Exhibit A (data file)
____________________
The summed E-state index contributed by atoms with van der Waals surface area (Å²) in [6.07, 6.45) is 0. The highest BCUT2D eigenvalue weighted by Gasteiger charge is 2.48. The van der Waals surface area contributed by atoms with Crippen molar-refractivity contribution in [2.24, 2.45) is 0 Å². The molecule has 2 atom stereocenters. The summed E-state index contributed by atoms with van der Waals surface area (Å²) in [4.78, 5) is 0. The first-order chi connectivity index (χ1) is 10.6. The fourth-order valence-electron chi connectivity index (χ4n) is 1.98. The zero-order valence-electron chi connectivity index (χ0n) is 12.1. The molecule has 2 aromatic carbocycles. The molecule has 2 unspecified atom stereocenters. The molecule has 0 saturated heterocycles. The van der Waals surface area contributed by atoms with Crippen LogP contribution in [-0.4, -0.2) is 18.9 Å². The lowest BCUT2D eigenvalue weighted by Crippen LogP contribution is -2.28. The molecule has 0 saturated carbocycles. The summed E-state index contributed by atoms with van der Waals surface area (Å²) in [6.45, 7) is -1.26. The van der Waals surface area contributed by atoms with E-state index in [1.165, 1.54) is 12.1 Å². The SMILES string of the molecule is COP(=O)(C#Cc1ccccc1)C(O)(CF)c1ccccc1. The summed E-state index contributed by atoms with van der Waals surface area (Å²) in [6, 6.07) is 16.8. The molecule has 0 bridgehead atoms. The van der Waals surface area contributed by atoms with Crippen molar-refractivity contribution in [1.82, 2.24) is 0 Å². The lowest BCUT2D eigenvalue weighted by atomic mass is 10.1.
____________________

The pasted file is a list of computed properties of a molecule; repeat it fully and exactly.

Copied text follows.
The summed E-state index contributed by atoms with van der Waals surface area (Å²) in [6.07, 6.45) is 0. The highest BCUT2D eigenvalue weighted by Gasteiger charge is 2.48. The van der Waals surface area contributed by atoms with Crippen molar-refractivity contribution in [2.24, 2.45) is 0 Å². The molecule has 2 atom stereocenters. The summed E-state index contributed by atoms with van der Waals surface area (Å²) in [4.78, 5) is 0. The first-order chi connectivity index (χ1) is 10.6. The fourth-order valence-electron chi connectivity index (χ4n) is 1.98. The zero-order valence-electron chi connectivity index (χ0n) is 12.1. The molecule has 2 aromatic carbocycles. The molecule has 2 unspecified atom stereocenters. The molecule has 0 saturated heterocycles. The van der Waals surface area contributed by atoms with Crippen LogP contribution in [-0.4, -0.2) is 18.9 Å². The lowest BCUT2D eigenvalue weighted by Crippen LogP contribution is -2.28. The molecule has 0 saturated carbocycles. The summed E-state index contributed by atoms with van der Waals surface area (Å²) in [6.45, 7) is -1.26. The van der Waals surface area contributed by atoms with E-state index in [1.165, 1.54) is 12.1 Å². The SMILES string of the molecule is COP(=O)(C#Cc1ccccc1)C(O)(CF)c1ccccc1. The summed E-state index contributed by atoms with van der Waals surface area (Å²) in [6, 6.07) is 16.8. The molecule has 0 bridgehead atoms. The van der Waals surface area contributed by atoms with Crippen molar-refractivity contribution in [1.82, 2.24) is 0 Å². The lowest BCUT2D eigenvalue weighted by atomic mass is 10.1.